“This research highlights the extent of the danger facing many of the world’s primates. We hope it will focus people’s attention on these lesser-known primate species, some of which most people will probably have never heard of.”
First timers on the most endangered list include the Philippine tarsier and the Lavasoa dwarf lemur from Madagascar – a species discovered just two years ago. Other primates on the list, like the Roloway monkey from Ghana and the Ivory Coast, are on the brink of extinction.
The red colobus monkey in Africa and some of South America’s howler monkeys and spider monkeys are also threatened. These species are larger primates, which makes them easy targets for bushmeat hunting.
“Some of these animals have tiny populations remaining in the wild. Support and action to help save them is vital if we are to avoid losing these wonderful animals forever.”
Here is the list of the 25 most endangered primates for 2014-2016, along with their estimated remaining population size. Five of the primates are from Madagascar, five from Africa, 10 from Asia, and five from Central and South America:
1. Lavasoa dwarf lemur – unknown
2. Lac Alaotra bamboo lemur – about 2,500-5,000
3. Red ruffed lemur – unknown
4. Northern sportive lemur – around 50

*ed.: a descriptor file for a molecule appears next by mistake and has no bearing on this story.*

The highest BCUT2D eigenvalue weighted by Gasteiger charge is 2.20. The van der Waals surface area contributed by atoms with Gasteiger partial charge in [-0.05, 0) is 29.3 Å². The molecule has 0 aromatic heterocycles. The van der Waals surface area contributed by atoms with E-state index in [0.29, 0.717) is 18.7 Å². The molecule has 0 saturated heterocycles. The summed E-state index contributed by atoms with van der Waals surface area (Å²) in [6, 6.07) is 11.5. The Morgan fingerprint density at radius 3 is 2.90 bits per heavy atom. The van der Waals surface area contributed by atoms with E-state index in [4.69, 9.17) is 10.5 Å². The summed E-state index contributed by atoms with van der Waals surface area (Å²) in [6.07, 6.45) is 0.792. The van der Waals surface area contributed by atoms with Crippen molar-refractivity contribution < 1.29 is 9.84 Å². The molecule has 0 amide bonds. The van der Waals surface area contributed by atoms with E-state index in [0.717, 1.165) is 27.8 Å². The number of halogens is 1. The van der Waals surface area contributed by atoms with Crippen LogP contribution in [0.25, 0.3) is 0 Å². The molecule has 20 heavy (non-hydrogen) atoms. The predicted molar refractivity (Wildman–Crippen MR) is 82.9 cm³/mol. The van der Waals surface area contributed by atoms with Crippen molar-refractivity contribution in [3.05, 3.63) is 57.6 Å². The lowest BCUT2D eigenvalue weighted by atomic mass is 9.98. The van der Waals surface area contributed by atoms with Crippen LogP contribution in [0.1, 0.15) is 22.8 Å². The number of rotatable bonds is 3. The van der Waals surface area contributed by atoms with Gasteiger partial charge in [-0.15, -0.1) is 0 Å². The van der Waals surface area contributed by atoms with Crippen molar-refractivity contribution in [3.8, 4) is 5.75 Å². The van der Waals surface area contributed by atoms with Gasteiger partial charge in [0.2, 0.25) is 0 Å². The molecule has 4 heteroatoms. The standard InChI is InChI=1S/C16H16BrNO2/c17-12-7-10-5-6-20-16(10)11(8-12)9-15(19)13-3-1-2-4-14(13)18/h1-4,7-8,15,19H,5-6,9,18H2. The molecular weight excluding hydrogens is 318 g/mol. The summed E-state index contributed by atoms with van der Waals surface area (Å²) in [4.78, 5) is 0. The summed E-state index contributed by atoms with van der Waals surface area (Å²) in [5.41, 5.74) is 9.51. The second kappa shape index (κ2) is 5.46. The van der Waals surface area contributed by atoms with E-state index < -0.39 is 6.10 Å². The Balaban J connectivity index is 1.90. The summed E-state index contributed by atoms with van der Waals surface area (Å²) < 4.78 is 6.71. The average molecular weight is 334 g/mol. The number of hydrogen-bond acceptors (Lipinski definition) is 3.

5. Perrier’s sifaka – 1,700-2,600
6. Rondo dwarf galago – unknown, but remaining habitat is just 40 square miles
7. Roloway monkey – unknown, but thought to be on the verge of extinction
8. Preuss’s red colobus monkey – unknown
9. Tana River red colobus monkey – 1,000 and declining
10. Eastern lowland gorilla – 2,000-10,000
11. Philippine tarsier – unknown
12. Javan slow loris – unknown
13. Pig-tailed langur – 3,300
14. Cat Ba langur (golden-headed langur) – 60
15. Delacour’s langur – 234-275
16. Tonkin snub-nosed monkey – less than 250
17. Kashmir grey langur – unknown
18. Western purple-faced langur – unknown
19. Hainan gibbon – 25
20, Sumatran orangutan – 6,600
21. Ka’apor capuchin – unknown
22. San Martin titi monkey – unknown
23. Northern brown howler monkey – less than 250 mature animals
24. Colombian brown spider monkey – unknown
25. Ecuadorian brown-headed spider monkey – unknown
The list comes from a report that was put together by the IUCN, Bristol Zoological Society, International Primatological Society and Conservation International and is updated every two years